So I contacted a couple of publishers directly, essentially using the now-published (and selling!) book as a calling card. One of the publishers in particular, No Starch Press, was very easy to talk to and (given the traction the book had on Amazon from the early days) interested. No Starch Press focuses almost exclusively on tech-related books, which was not where I was aiming (see above; it’s not a technical book, but rather a story about a technical project). But they distribute through Penguin, which has a much larger reach outside of the tech sections of book stores.
In any case, we figured it all out, they developed their own edition (minor tweaks on mine, mostly stylistic, plus more fun illustrations from my friend and colleague Daniel Sandler), and the new version was finally available on their site last month and more widely (in various online stores, and even in physical bookstores!) this month. Now we will both discover whether the book has an audience outside of Android developers.
Meanwhile, I was also contacted out of the blue by Tantor Media, an audiobook publisher. They were interested in the audiobook rights. I’m not sure how they found out about it (I assume Amazon provides sales metrics to publishers, and the early numbers from the self-published edition were interesting enough for them to ask. Either that or maybe they’re Android developers). I was already thinking of doing an audiobook project on my own, so it made sense to work with Tantor on it. (This project ended up being a lot more effort and time than I expected; maybe I’ll post something on that later). This audiobook was released just this past week; you can find it on Tantor, audiobooks.com, Amazon, Barnes & Noble, and elsewhere.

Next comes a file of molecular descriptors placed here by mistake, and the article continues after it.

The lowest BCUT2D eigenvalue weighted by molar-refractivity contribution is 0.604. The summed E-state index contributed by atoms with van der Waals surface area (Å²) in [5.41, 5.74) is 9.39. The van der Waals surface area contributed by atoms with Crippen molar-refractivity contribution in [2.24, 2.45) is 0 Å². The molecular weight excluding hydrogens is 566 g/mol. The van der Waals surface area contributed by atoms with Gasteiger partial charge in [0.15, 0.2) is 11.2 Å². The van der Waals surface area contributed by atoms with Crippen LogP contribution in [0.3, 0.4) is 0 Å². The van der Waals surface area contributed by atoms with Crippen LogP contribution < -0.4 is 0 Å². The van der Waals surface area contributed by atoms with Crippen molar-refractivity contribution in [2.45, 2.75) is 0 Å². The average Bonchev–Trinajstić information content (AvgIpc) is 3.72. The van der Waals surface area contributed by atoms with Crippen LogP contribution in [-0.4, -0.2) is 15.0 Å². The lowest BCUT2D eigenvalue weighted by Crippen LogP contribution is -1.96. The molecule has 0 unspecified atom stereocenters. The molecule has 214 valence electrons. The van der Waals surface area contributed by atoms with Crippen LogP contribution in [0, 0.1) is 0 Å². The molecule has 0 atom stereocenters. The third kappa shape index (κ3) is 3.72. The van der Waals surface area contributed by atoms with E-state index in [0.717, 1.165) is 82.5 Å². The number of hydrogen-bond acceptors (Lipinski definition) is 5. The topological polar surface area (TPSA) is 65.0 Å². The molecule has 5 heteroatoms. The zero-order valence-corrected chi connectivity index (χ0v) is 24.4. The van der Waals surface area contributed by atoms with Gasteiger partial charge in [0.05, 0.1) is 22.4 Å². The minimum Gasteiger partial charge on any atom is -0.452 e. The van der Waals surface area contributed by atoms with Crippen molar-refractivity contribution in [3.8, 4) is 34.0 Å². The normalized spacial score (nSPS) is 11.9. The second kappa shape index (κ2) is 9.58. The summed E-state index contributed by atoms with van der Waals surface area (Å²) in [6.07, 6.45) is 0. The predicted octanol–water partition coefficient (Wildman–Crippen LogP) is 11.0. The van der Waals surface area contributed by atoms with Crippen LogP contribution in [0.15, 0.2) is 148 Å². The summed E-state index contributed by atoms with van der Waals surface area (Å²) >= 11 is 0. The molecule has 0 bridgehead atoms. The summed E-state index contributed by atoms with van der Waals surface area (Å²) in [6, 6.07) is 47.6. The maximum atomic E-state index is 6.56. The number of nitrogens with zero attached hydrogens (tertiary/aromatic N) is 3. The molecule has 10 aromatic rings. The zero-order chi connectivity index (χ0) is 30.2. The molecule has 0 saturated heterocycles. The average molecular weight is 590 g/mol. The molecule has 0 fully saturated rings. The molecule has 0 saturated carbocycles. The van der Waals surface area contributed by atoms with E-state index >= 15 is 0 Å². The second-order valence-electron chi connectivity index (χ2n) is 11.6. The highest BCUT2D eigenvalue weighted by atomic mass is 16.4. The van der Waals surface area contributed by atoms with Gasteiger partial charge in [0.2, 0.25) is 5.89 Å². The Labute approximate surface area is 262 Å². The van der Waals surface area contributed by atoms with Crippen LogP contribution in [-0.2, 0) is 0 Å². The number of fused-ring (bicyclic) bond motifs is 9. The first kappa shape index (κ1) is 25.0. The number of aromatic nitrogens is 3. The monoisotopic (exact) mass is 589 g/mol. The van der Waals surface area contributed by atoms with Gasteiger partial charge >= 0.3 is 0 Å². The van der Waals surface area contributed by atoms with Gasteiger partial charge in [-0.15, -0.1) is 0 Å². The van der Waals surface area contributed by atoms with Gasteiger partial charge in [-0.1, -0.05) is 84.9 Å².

It’s been a long journey (five years next month since the first interview that started it all), and it’s not quite over yet. I have a couple of book talks coming up at local area bookstores in the next few weeks, and will continue posting thoughts about the Android story (or meta stories, including publishing details like this piece). But it’s good to finally have publishers to handle the details of distributing it and (more importantly) to get the story out to a wider audience than I could manage on my own.****
**** Now that it’s mostly “done” I just have to figure out what to do with all this spare time. Maybe I’ll need to write another book…